In any case, it says the interests of the Serbs would be better served if their representatives returned to the assembly. Albanians should stimulate that process and Belgrade should abandon its negative position on Serb participation.
In other areas, as well, progress is mixed, according to the review. Economic structures and laws have been established, but the current economic situation remains bleak. Similarly, the rule of law is hampered by a lack of ability and readiness to enforce legislation at all levels. Organized crime and corruption continue to be great threats to stability, and the outlook for a multi-ethnic society is grim.
In addition, the overall return process has virtually come to a halt, and the continued existence of Roma camps and others inside Kosovo is a disgrace, according to the review. To achieve viable minority communities, a wider decentralization process will be required.
Despite those problems, the review maintains that there will not be any better moment for addressing Kosovo’s future status. The political process must not be allowed to stagnate again, and it was unlikely that postponing consideration of future status would lead to better results in achieving standards. However, the international community must not let the future status process overshadow the achievement of those standards.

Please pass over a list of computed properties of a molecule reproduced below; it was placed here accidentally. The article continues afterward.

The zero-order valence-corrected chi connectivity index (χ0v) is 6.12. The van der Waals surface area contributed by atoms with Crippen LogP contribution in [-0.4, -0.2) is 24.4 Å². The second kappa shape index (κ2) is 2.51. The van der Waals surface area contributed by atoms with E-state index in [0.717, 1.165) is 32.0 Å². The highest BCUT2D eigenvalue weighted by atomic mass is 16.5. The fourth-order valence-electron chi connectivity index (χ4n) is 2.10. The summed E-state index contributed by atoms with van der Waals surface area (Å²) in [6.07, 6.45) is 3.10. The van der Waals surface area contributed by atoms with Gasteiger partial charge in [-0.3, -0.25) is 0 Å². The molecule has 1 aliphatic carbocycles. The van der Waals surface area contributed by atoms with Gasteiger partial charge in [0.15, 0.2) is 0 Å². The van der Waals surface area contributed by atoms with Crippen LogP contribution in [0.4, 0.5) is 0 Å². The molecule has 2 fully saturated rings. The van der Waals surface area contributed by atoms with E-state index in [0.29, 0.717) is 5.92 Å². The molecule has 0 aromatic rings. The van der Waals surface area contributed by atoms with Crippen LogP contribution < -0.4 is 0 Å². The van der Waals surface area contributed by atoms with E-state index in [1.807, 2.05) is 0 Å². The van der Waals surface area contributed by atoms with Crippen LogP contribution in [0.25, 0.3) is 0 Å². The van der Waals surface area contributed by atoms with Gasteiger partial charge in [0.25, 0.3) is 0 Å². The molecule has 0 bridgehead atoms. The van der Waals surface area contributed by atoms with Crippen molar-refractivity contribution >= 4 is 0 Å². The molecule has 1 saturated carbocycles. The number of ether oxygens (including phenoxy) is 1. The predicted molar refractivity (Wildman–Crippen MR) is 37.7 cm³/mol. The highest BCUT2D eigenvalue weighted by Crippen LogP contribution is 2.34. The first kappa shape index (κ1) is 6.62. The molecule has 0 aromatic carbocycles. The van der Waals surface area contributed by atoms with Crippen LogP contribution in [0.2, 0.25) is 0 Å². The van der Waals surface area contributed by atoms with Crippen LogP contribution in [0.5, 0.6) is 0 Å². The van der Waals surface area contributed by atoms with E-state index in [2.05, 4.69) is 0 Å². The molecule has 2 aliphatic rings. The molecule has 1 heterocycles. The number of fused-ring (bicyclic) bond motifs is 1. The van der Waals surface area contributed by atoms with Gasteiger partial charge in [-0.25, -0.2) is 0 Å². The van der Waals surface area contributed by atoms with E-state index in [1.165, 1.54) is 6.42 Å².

Among international and regional organizations, the European Union at present has the most leverage in obtaining the desired progress, the report adds, saying that the Union should, in the near term, consider stepping up its presence on the ground. In addition, it would be expected to play a more prominent role when status has been determined.
“The international community must do the utmost to ensure that, whatever the eventual status, it does not become a failed status”, the review concludes. “Entering the future status process does not mean entering the last stage, but the next stage of the international presence.”
KAI EIDE, former Special Envoy of the Secretary-General for the Comprehensive Review of Kosovo, introduced that document (S/205/635), saying that he had emphasized in previous reports that there would never be a good moment for addressing Kosovo’s future status. That impression was confirmed during his recent work. Both parties remained diametrically opposed with very little common ground, and prospects for reconciliation remained modest.
Summarizing the report, he said that the picture on the ground was mixed. There had been significant progress on institutional structures, though there was a lack of ability and readiness to enforce legislation. The situation with regard to inter-ethnic relations, however, was grim, with frequent incidents of violence, unresolved property cases, and a halt in the return process. To reverse those negative trends, he urged greater emphasis on decentralization and on protecting the abilities of all communities to determine their own future.